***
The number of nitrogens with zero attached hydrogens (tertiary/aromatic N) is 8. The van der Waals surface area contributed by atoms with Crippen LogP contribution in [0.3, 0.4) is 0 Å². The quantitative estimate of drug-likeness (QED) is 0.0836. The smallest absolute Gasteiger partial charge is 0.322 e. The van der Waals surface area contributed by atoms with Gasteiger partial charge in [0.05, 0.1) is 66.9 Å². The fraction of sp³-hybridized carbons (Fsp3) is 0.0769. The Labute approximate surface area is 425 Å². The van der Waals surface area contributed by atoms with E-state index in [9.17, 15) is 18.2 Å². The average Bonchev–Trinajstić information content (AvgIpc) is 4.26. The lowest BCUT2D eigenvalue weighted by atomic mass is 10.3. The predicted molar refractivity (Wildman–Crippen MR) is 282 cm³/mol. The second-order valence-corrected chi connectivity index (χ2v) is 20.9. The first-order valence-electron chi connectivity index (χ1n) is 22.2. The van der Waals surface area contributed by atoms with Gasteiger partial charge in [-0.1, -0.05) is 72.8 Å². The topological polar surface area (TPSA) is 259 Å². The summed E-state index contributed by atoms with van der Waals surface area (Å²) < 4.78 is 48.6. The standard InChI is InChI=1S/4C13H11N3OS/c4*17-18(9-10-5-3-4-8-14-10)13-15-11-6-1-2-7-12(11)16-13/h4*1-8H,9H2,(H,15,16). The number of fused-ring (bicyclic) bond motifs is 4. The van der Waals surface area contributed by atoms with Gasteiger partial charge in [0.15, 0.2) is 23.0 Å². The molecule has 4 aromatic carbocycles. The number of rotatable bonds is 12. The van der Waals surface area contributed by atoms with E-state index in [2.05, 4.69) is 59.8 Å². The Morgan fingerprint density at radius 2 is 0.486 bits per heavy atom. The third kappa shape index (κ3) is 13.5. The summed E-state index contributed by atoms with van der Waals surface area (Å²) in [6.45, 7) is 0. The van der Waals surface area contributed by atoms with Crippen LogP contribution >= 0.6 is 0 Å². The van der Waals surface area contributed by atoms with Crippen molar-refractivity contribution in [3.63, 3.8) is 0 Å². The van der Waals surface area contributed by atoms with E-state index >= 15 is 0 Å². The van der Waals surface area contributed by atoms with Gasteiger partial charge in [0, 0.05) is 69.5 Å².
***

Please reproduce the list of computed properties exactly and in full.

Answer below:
The number of nitrogens with zero attached hydrogens (tertiary/aromatic N) is 8. The van der Waals surface area contributed by atoms with Crippen LogP contribution in [0.3, 0.4) is 0 Å². The quantitative estimate of drug-likeness (QED) is 0.0836. The smallest absolute Gasteiger partial charge is 0.322 e. The van der Waals surface area contributed by atoms with Gasteiger partial charge in [0.05, 0.1) is 66.9 Å². The fraction of sp³-hybridized carbons (Fsp3) is 0.0769. The Labute approximate surface area is 425 Å². The van der Waals surface area contributed by atoms with E-state index in [9.17, 15) is 18.2 Å². The average Bonchev–Trinajstić information content (AvgIpc) is 4.26. The lowest BCUT2D eigenvalue weighted by atomic mass is 10.3. The predicted molar refractivity (Wildman–Crippen MR) is 282 cm³/mol. The second-order valence-corrected chi connectivity index (χ2v) is 20.9. The first-order valence-electron chi connectivity index (χ1n) is 22.2. The van der Waals surface area contributed by atoms with Gasteiger partial charge in [-0.1, -0.05) is 72.8 Å². The topological polar surface area (TPSA) is 259 Å². The summed E-state index contributed by atoms with van der Waals surface area (Å²) < 4.78 is 48.6. The standard InChI is InChI=1S/4C13H11N3OS/c4*17-18(9-10-5-3-4-8-14-10)13-15-11-6-1-2-7-12(11)16-13/h4*1-8H,9H2,(H,15,16). The number of fused-ring (bicyclic) bond motifs is 4. The van der Waals surface area contributed by atoms with Gasteiger partial charge in [0.15, 0.2) is 23.0 Å². The molecule has 4 aromatic carbocycles. The number of rotatable bonds is 12. The van der Waals surface area contributed by atoms with E-state index in [2.05, 4.69) is 59.8 Å². The Morgan fingerprint density at radius 2 is 0.486 bits per heavy atom. The third kappa shape index (κ3) is 13.5. The summed E-state index contributed by atoms with van der Waals surface area (Å²) in [6.45, 7) is 0. The van der Waals surface area contributed by atoms with Crippen LogP contribution >= 0.6 is 0 Å². The van der Waals surface area contributed by atoms with Crippen molar-refractivity contribution in [3.63, 3.8) is 0 Å². The van der Waals surface area contributed by atoms with E-state index >= 15 is 0 Å². The van der Waals surface area contributed by atoms with Gasteiger partial charge in [0, 0.05) is 69.5 Å².